However, more controversial solution is the widespread re-use and sharing of graves. This is actually less traumatic than expected since very little physical presence of former occupants’ remains.
How long is forever?
Ancient graves were forever; ‘in perpetuity’ today generally means 100 years and certainly no less than 75. That could be shortened to 10 to 30 years under The Greater London Council Act 1974.
But there is a process in the UK. Attempts must be made to contact family members, with notices posted on gravestones for six months. Relatives can deny permission and take over ownership themselves. But increasingly relatives, often of different generations, are being co-buried together.
Perhaps more controversial is the idea that strangers may be buried together, albeit with shared faiths with rites.
Exotic solutions where land is scarce
I will pause for a moment. Other countries face similar land availability problems and some of the innovative solutions they have come up with are ingenious: –
– Hong Kong’s ‘Floating Eternity’ columbarium (basically a floating cemetery) has 37,000 niches for storing ashes in a rotating wall. If built, it will sail from port to port, spend most of the year at sea, but come inshore for important festivals (https://archello.com/project/floating-eternity-offshore-cemetery).
– In Brazil, tens of thousands of bodies are held in vertical vaults. The world’s tallest vertical cemetery in Santos is 32 storeys high (108m) with 25,000 storage units or tombs.
– Taiwan’s True Dragon Tower columbarium goes one better as a 20-storey ‘hotel for the dead’ designed to hold the ashes of 400,000 people (https://archinect.com/news/article/150140478/the-world-s-tallest-columbarium-is-a-glitzy-hotel-for-the-dead).
A snapshot of the UK population in 2020 was 67,508,936, following on from 67,281,039 in 2021, 67,059,474 in 2020, and 66,778,659 in 2019.
Respective increases over the preceding years were 0.34%, 0.33%, 0.42% and 0.52%.
Life expectancy at birth was estimated in 2018/20 as 79.3 years for males and 83.1 years for females in England, 76.8 and 81.0 in Scotland, 78.3 and 82.1 in Wales, and 78.7 and 82.4 in Northern Ireland (https://www.ons.gov.uk/peoplepopulationandcommunity/birthsdeathsandmarriages/lifeexpectancies/bulletins/nationallifetablesunitedkingdom/2018to2020).
In 1900, the average for men was 47 years, and 50 for women, with figures skewed by a high childhood death rate (https://localhistories.org/a-history-of-life-expectancy/).
So clearly, as the baby-boomers come to the end of their long lives, there will be more bodies to dispose of.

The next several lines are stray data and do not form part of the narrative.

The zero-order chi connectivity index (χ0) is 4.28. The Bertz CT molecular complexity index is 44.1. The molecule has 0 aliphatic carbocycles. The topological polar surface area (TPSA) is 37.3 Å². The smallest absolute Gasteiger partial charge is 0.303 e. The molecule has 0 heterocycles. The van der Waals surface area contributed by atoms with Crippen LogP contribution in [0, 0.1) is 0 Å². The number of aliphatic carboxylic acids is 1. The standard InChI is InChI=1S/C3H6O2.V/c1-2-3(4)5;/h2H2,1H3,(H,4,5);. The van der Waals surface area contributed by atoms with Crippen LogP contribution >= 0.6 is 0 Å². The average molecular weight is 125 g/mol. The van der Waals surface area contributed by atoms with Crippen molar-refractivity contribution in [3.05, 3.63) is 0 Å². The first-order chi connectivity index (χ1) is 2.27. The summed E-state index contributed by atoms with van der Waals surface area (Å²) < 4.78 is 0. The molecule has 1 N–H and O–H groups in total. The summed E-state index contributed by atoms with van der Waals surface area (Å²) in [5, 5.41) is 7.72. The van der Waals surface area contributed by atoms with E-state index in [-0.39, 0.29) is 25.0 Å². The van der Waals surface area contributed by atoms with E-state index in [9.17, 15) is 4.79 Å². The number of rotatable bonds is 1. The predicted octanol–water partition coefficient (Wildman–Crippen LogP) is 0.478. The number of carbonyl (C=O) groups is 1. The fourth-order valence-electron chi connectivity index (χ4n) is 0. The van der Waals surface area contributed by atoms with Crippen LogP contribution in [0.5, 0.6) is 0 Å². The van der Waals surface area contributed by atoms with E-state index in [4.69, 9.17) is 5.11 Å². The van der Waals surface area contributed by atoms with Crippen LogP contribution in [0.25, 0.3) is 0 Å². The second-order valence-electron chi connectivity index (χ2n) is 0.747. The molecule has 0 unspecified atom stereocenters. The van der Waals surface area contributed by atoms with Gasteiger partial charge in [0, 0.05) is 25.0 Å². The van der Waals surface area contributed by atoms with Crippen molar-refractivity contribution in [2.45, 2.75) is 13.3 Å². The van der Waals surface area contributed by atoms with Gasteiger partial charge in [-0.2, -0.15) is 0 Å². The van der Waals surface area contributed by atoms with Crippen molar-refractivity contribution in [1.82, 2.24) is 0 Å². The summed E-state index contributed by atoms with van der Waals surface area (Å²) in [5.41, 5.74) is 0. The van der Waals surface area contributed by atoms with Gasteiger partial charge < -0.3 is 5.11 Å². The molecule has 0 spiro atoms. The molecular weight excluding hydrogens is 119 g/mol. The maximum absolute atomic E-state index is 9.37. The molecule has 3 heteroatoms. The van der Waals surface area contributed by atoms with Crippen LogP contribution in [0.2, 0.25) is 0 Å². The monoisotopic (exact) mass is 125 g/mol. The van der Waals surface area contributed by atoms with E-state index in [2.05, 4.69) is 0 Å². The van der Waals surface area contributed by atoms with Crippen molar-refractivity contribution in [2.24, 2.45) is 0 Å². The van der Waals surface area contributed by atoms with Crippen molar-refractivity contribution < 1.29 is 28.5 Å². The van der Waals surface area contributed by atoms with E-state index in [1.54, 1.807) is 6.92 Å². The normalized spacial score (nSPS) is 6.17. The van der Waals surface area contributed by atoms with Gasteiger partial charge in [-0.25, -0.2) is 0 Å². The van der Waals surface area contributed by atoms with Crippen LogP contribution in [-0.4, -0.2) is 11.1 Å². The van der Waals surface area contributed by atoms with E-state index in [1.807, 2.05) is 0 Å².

The Burial Act 1857 (https://www.legislation.gov.uk/ukpga/Vict/20-21/81) was one of a series from 1852 to 1885 that introduced regulation into burial ground use and exhumations.
There is currently no clear legal statute and most guidance is taken from the ‘Burial Law and Policy in the 12st Century – The Way Forward’ – https://www.iccm-uk.com/iccm/wp-content/uploads/2020/09/iccm_burial-law-policy-MoJ-2.pdf).
As such, the development of new burial grounds is largely unregulated.
However, the Local Authorities’ Cemeteries Order 1977 says burial rights extend to no more than 100 years, except for the War Graves Commission’s 12,000 sites with 170,000 graves (https://www.legislation.gov.uk/uksi/1977/204/contents/made).
Church of England graveyards can be closed by an Order of Council which is irreversible. Under English law, the Church passes such sites to local authorities to maintain. The care of historic monuments and buildings also goes to local authorities under the 1977 legislation.
In practice, the Environment Agency now provides one of the most active forms of regulation because of concerns about pollution to water sources.
Fortunately, some 6,000 churchyards closed to burials in England and Wales are also maintained as sacred eco-systems where no pesticides are used and mowing takes place only once a year.
As such, while other urban and sometimes rural environments retreat, birds, reptiles, insects, and bats, but also badgers, foxes, deer, plants and wildflowers, can find local safe havens.
Since 1993 in the UK, natural burials – often known as woodland burials – can help too and there are more than 270 sites privately owned and run by charities, or maintained by local authorities on land adjacent to traditional cemeteries (http://www.naturaldeath.org.uk/index.php?page=find-a-natural-burial-site).